Experiments can be very simple or very complex. Sometimes the ones that have the smallest changes are harder to figure out.

If there is a food you have made but there is something missing or off, it can be frustrating to try to find out what it is. An example would be cookies or brownies missing salt or potentially nutmeg. They aren’t necessarily apparent, but have a big impact in how the end result tastes. Another example would be switching out sweeteners or citrus fruits or flours, each individually of course.

Like perhaps you want to change lemon bars a bit, maybe you want orange or grapefruit bars instead. Orange is sweeter than lemon so you might just do a 1:1 ratio switch and use less sweetener, or maybe the sweet is the draw so you would use more orange and the same amount of sweetener. This would affect the liquid/dry ratio so be sure to keep an eye on that as well. Grapefruit is sharper and has less tang than lemon, it also has a longer aftertaste. I’m not even sure what outcome you would look for, but it makes a fine example nonetheless.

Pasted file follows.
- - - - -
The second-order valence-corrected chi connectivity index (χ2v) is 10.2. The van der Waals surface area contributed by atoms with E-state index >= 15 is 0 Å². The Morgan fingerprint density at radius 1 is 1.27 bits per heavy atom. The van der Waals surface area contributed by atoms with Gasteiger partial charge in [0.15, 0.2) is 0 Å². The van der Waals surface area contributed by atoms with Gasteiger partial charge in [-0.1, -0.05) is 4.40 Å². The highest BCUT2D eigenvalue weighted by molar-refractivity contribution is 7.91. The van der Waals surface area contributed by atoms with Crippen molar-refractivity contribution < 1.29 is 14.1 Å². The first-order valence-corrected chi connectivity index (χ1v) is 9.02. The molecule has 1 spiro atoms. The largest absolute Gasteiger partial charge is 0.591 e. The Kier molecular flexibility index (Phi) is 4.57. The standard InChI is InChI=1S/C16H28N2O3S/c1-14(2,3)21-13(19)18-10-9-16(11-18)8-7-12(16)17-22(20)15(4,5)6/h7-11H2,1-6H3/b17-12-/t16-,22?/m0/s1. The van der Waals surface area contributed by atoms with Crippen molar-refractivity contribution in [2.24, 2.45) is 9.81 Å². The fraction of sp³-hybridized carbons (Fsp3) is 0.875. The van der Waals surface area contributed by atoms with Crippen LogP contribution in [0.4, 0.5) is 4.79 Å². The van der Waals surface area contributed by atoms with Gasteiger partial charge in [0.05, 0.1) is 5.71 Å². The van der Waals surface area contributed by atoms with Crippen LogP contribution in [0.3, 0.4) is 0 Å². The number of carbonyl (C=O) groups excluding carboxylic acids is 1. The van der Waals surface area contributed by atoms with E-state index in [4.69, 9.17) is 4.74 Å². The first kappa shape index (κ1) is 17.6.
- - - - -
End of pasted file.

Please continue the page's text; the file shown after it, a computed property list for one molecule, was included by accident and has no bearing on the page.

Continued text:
My cinnamon rolls are an example of something where I was looking at what ingredients I wanted from other recipes of similar type and what I wanted to add. It’s not the most complex change by far, but it is an example of a large change. I knew I wanted shredded cheese, cream cheese, and almond flour as the base. I looked at the old cinnamon roll recipe as well as a couple bread recipes to help come up with a good ratio for the cheeses.

If experimenting is something you are going to try, which I encourage, you will definitely want to write everything down as you do them. The only times I do this is when I pre-plan a change in recipe, not when I do it on the fly. Which, while I like being able to do that, makes it very hard to replicate unless I remember precisely what steps I did and what amounts I used.

If there is a taste you enjoy, it can help your experimenting as well. Such as liking caramelized onions or roasted garlic. They can be added to many things as a side or a background ingredient to enhance flavors.

Knowing how much seasoning you like on things is a tremendous help too. That way seasoning amounts is not a guessing game, and depending on what you are making, the type of seasoning might not be a guessing game either.

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